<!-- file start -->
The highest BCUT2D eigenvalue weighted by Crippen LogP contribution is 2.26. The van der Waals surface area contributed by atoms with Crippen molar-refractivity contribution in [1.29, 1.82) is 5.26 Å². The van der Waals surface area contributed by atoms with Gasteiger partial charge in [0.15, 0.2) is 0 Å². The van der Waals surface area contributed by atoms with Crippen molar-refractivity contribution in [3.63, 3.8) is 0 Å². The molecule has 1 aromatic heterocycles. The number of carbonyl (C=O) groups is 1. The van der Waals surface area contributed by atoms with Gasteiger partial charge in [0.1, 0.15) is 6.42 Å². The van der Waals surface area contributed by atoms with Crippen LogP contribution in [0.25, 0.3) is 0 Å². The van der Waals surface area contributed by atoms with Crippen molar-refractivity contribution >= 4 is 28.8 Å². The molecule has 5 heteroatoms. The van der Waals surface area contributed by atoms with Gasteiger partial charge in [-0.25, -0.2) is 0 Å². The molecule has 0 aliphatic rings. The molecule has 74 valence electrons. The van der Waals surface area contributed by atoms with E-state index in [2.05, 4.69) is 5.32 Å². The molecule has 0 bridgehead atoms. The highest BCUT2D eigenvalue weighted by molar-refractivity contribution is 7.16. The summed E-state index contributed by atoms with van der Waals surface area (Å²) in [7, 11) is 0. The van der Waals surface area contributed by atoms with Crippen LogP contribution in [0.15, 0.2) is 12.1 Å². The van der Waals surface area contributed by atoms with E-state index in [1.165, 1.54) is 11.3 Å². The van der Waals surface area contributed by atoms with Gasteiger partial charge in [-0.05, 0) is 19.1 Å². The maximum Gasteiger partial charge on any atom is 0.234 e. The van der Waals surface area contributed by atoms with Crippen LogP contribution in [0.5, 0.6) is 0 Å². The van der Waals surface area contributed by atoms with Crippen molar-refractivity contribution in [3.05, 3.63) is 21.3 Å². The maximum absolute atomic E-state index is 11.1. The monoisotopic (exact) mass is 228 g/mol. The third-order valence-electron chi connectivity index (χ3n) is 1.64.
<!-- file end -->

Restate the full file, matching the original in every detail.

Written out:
The highest BCUT2D eigenvalue weighted by Crippen LogP contribution is 2.26. The van der Waals surface area contributed by atoms with Crippen molar-refractivity contribution in [1.29, 1.82) is 5.26 Å². The van der Waals surface area contributed by atoms with Gasteiger partial charge in [0.15, 0.2) is 0 Å². The van der Waals surface area contributed by atoms with Crippen molar-refractivity contribution in [3.63, 3.8) is 0 Å². The molecule has 1 aromatic heterocycles. The number of carbonyl (C=O) groups is 1. The van der Waals surface area contributed by atoms with Gasteiger partial charge in [0.1, 0.15) is 6.42 Å². The van der Waals surface area contributed by atoms with Crippen LogP contribution in [0.25, 0.3) is 0 Å². The van der Waals surface area contributed by atoms with Crippen molar-refractivity contribution >= 4 is 28.8 Å². The molecule has 5 heteroatoms. The van der Waals surface area contributed by atoms with Gasteiger partial charge in [-0.25, -0.2) is 0 Å². The molecule has 0 aliphatic rings. The molecule has 74 valence electrons. The van der Waals surface area contributed by atoms with E-state index in [2.05, 4.69) is 5.32 Å². The molecule has 0 bridgehead atoms. The highest BCUT2D eigenvalue weighted by molar-refractivity contribution is 7.16. The summed E-state index contributed by atoms with van der Waals surface area (Å²) in [7, 11) is 0. The van der Waals surface area contributed by atoms with Crippen LogP contribution in [0.15, 0.2) is 12.1 Å². The van der Waals surface area contributed by atoms with E-state index in [1.165, 1.54) is 11.3 Å². The van der Waals surface area contributed by atoms with Gasteiger partial charge in [-0.05, 0) is 19.1 Å². The maximum Gasteiger partial charge on any atom is 0.234 e. The van der Waals surface area contributed by atoms with Crippen LogP contribution in [0.5, 0.6) is 0 Å². The van der Waals surface area contributed by atoms with Crippen molar-refractivity contribution in [3.05, 3.63) is 21.3 Å². The maximum absolute atomic E-state index is 11.1. The monoisotopic (exact) mass is 228 g/mol. The third-order valence-electron chi connectivity index (χ3n) is 1.64.